Whether you’ve just put in an offer on your perfect home, buying a property in order to rent it out or are re-mortgaging your home, the next step is to find the right mortgage to suit you. There are a throng of mortgage brokers out there vying for your business, but which one do you choose? Choosing the right mortgage is one of the biggest decisions you will make in your life time so getting it wrong could end up costing you thousands of pounds. Here are a few helpful tips to get you through the process.
First things first! How much can you afford on a monthly basis? Work out your take home income and deduct your expenditure including monthly commitments, food, entertainment and a little extra for luxury items… You want to be sure you can comfortably afford the repayments.
Before you commit, take time to think about your future plans. Are you planning to start a family or looking to retire? This could affect how much you can afford in the future.
A repayment mortgage is one in which your monthly repayments consist of repaying the capital amount borrowed as well as the accrued interest, so that the amount borrowed decreases throughout the term and by the end of the loan term has been fully repaid.One advantage of a repayment mortgage is that it removes the risk of having an investment (as exists in an endowment mortgage), the performance of which is dependent on the stock market. The borrower is also less likely to suffer from negative equity because the mortgage balance will be reducing month on month.
An interest-only mortgage gives you cheaper monthly payments on your home loan but you are not actually paying back any debt. At the end of the mortgage term you will still owe your lender the amount that you borrowed, and now you need to have plans to repay this at the start of the loan.
As the name suggests, a fixed rate mortgage has an interest rate that is fixed for an initial term – say 2, 5 or even 10 years. This means your monthly mortgage payment will remain the same over the period, giving you certainty and allowing you to budget for a major item of expenditure. At the end of the fixed rate period, the mortgage usually transfers to the lender’s variable rate – although it makes sense to sh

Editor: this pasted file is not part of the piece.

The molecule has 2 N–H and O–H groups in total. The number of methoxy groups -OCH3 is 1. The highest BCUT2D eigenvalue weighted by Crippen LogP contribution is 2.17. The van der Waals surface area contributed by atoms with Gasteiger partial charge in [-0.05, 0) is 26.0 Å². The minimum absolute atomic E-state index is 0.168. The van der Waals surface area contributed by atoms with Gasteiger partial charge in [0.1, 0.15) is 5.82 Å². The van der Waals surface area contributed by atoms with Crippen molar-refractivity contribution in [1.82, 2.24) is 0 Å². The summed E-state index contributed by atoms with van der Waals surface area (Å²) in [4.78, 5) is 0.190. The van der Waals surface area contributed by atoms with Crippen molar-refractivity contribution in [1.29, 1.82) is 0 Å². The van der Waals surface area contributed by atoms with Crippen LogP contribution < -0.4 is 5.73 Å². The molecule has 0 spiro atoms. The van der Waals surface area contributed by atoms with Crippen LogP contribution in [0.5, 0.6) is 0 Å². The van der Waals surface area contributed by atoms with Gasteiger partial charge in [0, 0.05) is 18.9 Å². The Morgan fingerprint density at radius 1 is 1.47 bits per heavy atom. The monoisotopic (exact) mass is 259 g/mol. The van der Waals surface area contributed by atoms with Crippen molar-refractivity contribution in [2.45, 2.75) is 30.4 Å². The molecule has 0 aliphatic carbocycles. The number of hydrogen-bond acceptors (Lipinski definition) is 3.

op around at this point to secure the best deal.
Buy-to-let (BTL) mortgages are for landlords who buy property specifically to rent out. They are usually more expensive than normal mortgages, but they could help you become a property investor.The minimum deposit for a buy-to-let mortgage is usually a quarter (25%) of the property’s value (some lenders offer deals with a 20% deposit; others want a 40% deposit).
Mortgages can be a minefield of paperwork and hidden clauses! Make sure you read and understand exactly what you’re signing before you sign it. This may be stating the obvious but you’d be surprised how many people don’t! You don’t want to be stuck in a situation that could easily have been avoided.
APR is a term you will see on several different lending products, including mortgages. Short for An
nual Percentage Rate, it’s a legal requirement for APR to be shown on products where you borrow money in order that an easier and fairer comparison can be made. The APR is designed to help you shop for loans by making them more comparable.
It’s very important to get good advice before buying a property.
Here at Red Rose, we are pleased to be associated with Aspect Mortgages Ltd – a family-run mortgage advisory company that is committed to the same high levels of customer service as we are.
Aspect can help you negotiate the mortgage ‘minefield’ and find the right mortgage to suit your unique circumstances and future needs. Their service is completely impartial and they are free to search the whole of the market to find the best deals.
Once you have bought your property they continue to provide support, and at the end of any promotional mortgage term you will be advised on the best alternatives available.
Aspect Mortgages Limited is authorised and regulated by the Financial Conduct Authority and is entered on the Financial Services Register (http://www.fca.org.uk/register) under reference